|Joseph Sold into Captivity|
By treating the Joseph Narrative as fiction rather than as history, Brueggemann does not lose the value of the stories in it. He makes it possible, rather, to focus on the story itself rather than the actors. The tendency otherwise is to give our attention to the actors and attempt to psychoanalyze them—figure them out. The story, when treated as history, is not important in and of itself but for what it reveals about it characters. If the story is fictional, however, our attention shifts to the author and the story itself. It shifts to a deeper level of meaning in which the story becomes a witness to Israel's faith in the era of Exile when it was likely written. And there is the added value of laying aside the need to defend the Bible's factuality at all points, which so often obscures its deeper meanings and spiritual value by forcing us to worry about superficial issues such as demonstrating that Jonah could survive for three days in the belly of a fish or proving that David really did write the psalms attributed to him in the Book of Psalms.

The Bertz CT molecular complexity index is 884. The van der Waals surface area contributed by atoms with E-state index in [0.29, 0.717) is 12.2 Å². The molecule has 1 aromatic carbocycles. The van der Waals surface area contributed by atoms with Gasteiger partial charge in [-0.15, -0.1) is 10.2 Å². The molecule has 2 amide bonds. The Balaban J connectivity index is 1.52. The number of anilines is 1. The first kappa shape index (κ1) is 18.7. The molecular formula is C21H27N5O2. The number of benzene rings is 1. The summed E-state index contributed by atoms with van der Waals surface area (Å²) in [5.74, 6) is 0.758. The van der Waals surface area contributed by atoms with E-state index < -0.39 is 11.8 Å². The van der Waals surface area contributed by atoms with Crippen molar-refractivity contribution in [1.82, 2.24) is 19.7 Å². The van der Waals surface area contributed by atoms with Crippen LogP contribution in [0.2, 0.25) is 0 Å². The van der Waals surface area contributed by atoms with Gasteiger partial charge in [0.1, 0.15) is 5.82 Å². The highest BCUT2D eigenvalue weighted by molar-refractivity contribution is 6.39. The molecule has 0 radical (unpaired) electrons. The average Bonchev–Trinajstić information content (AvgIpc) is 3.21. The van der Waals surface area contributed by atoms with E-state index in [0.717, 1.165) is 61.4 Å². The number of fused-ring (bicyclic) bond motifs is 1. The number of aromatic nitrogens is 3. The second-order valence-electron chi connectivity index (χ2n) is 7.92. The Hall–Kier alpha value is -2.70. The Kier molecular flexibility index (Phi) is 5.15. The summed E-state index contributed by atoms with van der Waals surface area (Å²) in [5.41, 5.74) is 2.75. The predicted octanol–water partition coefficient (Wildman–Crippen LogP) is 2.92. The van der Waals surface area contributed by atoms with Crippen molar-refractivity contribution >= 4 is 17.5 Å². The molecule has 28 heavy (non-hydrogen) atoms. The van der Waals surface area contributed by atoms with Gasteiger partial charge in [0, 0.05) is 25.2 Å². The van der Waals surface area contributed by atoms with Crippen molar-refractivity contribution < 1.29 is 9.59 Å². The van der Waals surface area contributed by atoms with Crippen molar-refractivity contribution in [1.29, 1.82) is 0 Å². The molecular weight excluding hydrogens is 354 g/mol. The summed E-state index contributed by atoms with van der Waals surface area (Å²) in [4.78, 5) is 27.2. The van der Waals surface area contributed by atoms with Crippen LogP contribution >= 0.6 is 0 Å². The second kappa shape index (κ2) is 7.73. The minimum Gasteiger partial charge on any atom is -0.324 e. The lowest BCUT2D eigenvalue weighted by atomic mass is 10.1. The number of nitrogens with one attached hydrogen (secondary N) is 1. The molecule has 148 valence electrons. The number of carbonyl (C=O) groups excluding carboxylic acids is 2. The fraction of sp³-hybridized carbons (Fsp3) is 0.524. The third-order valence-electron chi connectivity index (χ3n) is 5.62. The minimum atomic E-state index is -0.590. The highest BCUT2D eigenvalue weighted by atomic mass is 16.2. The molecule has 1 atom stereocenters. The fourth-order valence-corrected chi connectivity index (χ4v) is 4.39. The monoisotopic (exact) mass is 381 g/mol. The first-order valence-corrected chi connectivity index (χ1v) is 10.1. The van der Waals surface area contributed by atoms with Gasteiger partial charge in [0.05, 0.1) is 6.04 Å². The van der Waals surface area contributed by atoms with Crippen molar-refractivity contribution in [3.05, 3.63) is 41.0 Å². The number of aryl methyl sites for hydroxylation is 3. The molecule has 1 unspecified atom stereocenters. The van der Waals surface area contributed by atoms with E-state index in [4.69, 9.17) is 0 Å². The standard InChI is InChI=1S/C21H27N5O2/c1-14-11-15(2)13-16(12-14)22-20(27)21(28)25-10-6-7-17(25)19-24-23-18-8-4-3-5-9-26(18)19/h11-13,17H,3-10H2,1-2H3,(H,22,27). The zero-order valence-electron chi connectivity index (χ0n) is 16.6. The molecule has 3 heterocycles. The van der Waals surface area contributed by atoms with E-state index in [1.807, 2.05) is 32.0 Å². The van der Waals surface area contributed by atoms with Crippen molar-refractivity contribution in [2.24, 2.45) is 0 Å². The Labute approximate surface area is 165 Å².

Equally to the point, the Joseph Narrative is just as historical whether it be treated as literature or as a factual account of actual events. It gives witness to the faith of its author and its times and thus reflects the historical experience of the Jewish people. It is as true spiritually and no less inspired. Treating it as literature, in truth, helps to awake us from the dreamworld of modernity with its narrow understanding of reality and its obsession with factuality.